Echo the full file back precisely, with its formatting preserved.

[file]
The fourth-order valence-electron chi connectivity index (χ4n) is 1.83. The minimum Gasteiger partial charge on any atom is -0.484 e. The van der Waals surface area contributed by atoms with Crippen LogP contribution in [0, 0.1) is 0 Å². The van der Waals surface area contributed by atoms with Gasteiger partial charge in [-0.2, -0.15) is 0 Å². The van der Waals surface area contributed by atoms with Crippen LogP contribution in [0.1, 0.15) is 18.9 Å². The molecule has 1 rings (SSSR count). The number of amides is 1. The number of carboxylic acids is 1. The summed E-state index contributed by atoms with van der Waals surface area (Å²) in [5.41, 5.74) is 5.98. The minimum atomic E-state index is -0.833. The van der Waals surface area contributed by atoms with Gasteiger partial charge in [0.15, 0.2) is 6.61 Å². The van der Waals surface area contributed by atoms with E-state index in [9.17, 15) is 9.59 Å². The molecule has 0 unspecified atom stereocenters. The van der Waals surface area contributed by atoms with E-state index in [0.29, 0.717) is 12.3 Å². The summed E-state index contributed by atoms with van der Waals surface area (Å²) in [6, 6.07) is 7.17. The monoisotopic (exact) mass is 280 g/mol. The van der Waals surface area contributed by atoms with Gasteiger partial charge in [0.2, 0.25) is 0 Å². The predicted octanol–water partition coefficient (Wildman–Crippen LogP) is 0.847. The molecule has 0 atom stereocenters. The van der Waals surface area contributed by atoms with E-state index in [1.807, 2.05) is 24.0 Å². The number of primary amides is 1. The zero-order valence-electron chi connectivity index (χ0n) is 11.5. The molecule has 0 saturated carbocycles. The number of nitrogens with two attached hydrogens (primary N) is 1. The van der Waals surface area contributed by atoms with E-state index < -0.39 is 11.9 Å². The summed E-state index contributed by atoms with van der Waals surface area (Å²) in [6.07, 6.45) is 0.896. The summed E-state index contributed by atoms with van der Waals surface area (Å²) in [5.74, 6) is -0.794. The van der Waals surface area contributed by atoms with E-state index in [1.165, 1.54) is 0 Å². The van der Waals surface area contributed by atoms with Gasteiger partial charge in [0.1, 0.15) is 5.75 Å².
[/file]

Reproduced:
The fourth-order valence-electron chi connectivity index (χ4n) is 1.83. The minimum Gasteiger partial charge on any atom is -0.484 e. The van der Waals surface area contributed by atoms with Crippen LogP contribution in [0, 0.1) is 0 Å². The van der Waals surface area contributed by atoms with Gasteiger partial charge in [-0.2, -0.15) is 0 Å². The van der Waals surface area contributed by atoms with Crippen LogP contribution in [0.1, 0.15) is 18.9 Å². The molecule has 1 rings (SSSR count). The number of amides is 1. The number of carboxylic acids is 1. The summed E-state index contributed by atoms with van der Waals surface area (Å²) in [5.41, 5.74) is 5.98. The minimum atomic E-state index is -0.833. The van der Waals surface area contributed by atoms with Gasteiger partial charge in [0.15, 0.2) is 6.61 Å². The van der Waals surface area contributed by atoms with E-state index in [9.17, 15) is 9.59 Å². The molecule has 0 unspecified atom stereocenters. The van der Waals surface area contributed by atoms with E-state index in [0.29, 0.717) is 12.3 Å². The summed E-state index contributed by atoms with van der Waals surface area (Å²) in [6, 6.07) is 7.17. The monoisotopic (exact) mass is 280 g/mol. The van der Waals surface area contributed by atoms with Gasteiger partial charge in [0.2, 0.25) is 0 Å². The predicted octanol–water partition coefficient (Wildman–Crippen LogP) is 0.847. The molecule has 0 atom stereocenters. The van der Waals surface area contributed by atoms with E-state index in [1.807, 2.05) is 24.0 Å². The number of primary amides is 1. The zero-order valence-electron chi connectivity index (χ0n) is 11.5. The molecule has 0 saturated carbocycles. The number of nitrogens with two attached hydrogens (primary N) is 1. The van der Waals surface area contributed by atoms with E-state index < -0.39 is 11.9 Å². The summed E-state index contributed by atoms with van der Waals surface area (Å²) in [6.07, 6.45) is 0.896. The summed E-state index contributed by atoms with van der Waals surface area (Å²) in [5.74, 6) is -0.794. The van der Waals surface area contributed by atoms with E-state index in [1.165, 1.54) is 0 Å². The van der Waals surface area contributed by atoms with Gasteiger partial charge in [0.1, 0.15) is 5.75 Å².